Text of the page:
For this week’s local-food recipes, I’ve gone back to basics and made some really simple things. There are a lot of reasons for this! Including the fact that today is my students’ final music recital of the year, summer session just started at the studios where I teach, Paul and I are planning our honeymoon, and today is also mah birthday! In other words, I haven’t had much time to plan meals, shop, or cook lately. Luckily, when you’ve got oodles of local products to choose from, you really can still make some simple, local meals.
First off, today, is a super-simple breakfast of bacon-baked eggs; that is, baked eggs with a little bacon in the bottom (and bacon grease if you must). Baked eggs are an easy way to cook eggs for a crowd and just as easy to cook for one or two. While they’re baking, you can make toast, drink your coffee, water the plants, and just lounge around being fabulous. Local eggs are easy to score at the Crescent City Farmer’s Markets, Hollygrove Market, and Cleaver & Co., and you can get some yummy local bacon at Cleaver as well. And if you’re into this sort of thing, grease the ramekins with a little rendered bacon grease (it just takes a smidge) for a local cooking fat and extra flavor! Dang, you’re local!
- per egg:
- 1 slice bacon, cooked and crumbled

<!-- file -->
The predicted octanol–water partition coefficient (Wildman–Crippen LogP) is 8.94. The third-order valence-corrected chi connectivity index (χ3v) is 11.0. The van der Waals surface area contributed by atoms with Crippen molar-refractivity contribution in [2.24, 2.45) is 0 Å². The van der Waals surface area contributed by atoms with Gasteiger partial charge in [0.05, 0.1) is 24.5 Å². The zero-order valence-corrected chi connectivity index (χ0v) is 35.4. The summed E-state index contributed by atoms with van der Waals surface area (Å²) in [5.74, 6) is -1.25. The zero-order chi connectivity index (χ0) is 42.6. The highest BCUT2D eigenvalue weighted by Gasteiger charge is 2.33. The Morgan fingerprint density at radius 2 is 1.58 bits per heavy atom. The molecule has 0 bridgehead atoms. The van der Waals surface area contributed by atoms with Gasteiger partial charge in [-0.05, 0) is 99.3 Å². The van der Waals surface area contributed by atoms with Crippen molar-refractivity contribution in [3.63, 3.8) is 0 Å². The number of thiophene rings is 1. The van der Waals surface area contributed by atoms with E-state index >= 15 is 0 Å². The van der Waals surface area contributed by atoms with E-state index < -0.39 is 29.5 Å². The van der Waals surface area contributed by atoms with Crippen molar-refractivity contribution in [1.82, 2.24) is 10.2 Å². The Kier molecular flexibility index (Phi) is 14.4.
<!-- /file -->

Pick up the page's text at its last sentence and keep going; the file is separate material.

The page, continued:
- a smidge of bacon grease or butter or other oil, for greasing
- 1 fresh egg
- salt and pepper to taste
- 1 tablespoon half and half, milk, or cream
- 1 tablespoon grated cheddar or other cheese (optional)
- snipped chives, green onions, or other herbs, for garnish
- Preheat oven to 400 and put a small kettle of water on to boil (for the water bath).
- Lightly grease a small, oven-proof ramekin with bacon grease or butter. Sprinkle the bacon into the bottom of the ramekin.
- Crack the egg into a small bowl and gently pour it over the bacon. Top with a sprinkle of salt and a grind or two of pepper, to taste. Pour a tablespoon of half and half over the egg, and top with cheese if using.
- Gently place the ramekin(s) into a baking dish with sides at least as high as the ramekin tops. When the water comes to a boil, carefully pour it into the baking dish so it comes ¾ of the way up the sides of the ramekins.
- Carefully place the baking dish in the oven. Bake for 9 to 13 minutes, according to desired degree of doneness. 9 minutes will give you a very runny egg. I went 12 minutes for medium-hard.
- Remove ramekin(s) carefully, top with chives or other herbs, and serve with toast or on its own. Yum!